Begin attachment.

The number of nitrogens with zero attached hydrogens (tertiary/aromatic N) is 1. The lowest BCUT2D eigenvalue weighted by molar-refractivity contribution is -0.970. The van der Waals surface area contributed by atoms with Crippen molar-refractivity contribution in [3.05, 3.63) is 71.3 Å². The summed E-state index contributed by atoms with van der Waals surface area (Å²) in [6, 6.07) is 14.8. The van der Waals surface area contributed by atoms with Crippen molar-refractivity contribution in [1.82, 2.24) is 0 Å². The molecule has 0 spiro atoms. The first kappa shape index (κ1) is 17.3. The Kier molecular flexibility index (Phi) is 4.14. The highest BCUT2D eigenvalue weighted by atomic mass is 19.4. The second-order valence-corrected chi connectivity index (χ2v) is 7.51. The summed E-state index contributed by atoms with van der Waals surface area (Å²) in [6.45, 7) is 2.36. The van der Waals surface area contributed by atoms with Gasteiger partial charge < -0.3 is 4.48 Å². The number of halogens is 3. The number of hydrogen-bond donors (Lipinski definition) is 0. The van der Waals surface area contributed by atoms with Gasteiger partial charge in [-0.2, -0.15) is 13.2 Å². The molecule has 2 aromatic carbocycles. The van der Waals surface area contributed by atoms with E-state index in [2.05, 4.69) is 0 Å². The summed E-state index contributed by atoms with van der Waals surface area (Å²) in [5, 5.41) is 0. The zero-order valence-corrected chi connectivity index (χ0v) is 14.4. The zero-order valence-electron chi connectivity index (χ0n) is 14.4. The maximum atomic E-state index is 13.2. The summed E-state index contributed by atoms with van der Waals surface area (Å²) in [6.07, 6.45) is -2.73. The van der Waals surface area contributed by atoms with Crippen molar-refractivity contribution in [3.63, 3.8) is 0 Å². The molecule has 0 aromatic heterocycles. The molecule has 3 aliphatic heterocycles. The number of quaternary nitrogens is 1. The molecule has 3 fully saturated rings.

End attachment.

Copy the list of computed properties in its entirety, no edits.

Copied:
The number of nitrogens with zero attached hydrogens (tertiary/aromatic N) is 1. The lowest BCUT2D eigenvalue weighted by molar-refractivity contribution is -0.970. The van der Waals surface area contributed by atoms with Crippen molar-refractivity contribution in [3.05, 3.63) is 71.3 Å². The summed E-state index contributed by atoms with van der Waals surface area (Å²) in [6, 6.07) is 14.8. The van der Waals surface area contributed by atoms with Crippen molar-refractivity contribution in [1.82, 2.24) is 0 Å². The molecule has 0 spiro atoms. The first kappa shape index (κ1) is 17.3. The Kier molecular flexibility index (Phi) is 4.14. The highest BCUT2D eigenvalue weighted by atomic mass is 19.4. The second-order valence-corrected chi connectivity index (χ2v) is 7.51. The summed E-state index contributed by atoms with van der Waals surface area (Å²) in [6.45, 7) is 2.36. The van der Waals surface area contributed by atoms with Gasteiger partial charge < -0.3 is 4.48 Å². The number of halogens is 3. The number of hydrogen-bond donors (Lipinski definition) is 0. The van der Waals surface area contributed by atoms with Gasteiger partial charge in [-0.2, -0.15) is 13.2 Å². The molecule has 2 aromatic carbocycles. The van der Waals surface area contributed by atoms with E-state index in [2.05, 4.69) is 0 Å². The summed E-state index contributed by atoms with van der Waals surface area (Å²) in [5, 5.41) is 0. The zero-order valence-corrected chi connectivity index (χ0v) is 14.4. The zero-order valence-electron chi connectivity index (χ0n) is 14.4. The maximum atomic E-state index is 13.2. The summed E-state index contributed by atoms with van der Waals surface area (Å²) in [6.07, 6.45) is -2.73. The van der Waals surface area contributed by atoms with Crippen molar-refractivity contribution in [3.63, 3.8) is 0 Å². The molecule has 0 aromatic heterocycles. The molecule has 3 aliphatic heterocycles. The number of quaternary nitrogens is 1. The molecule has 3 fully saturated rings.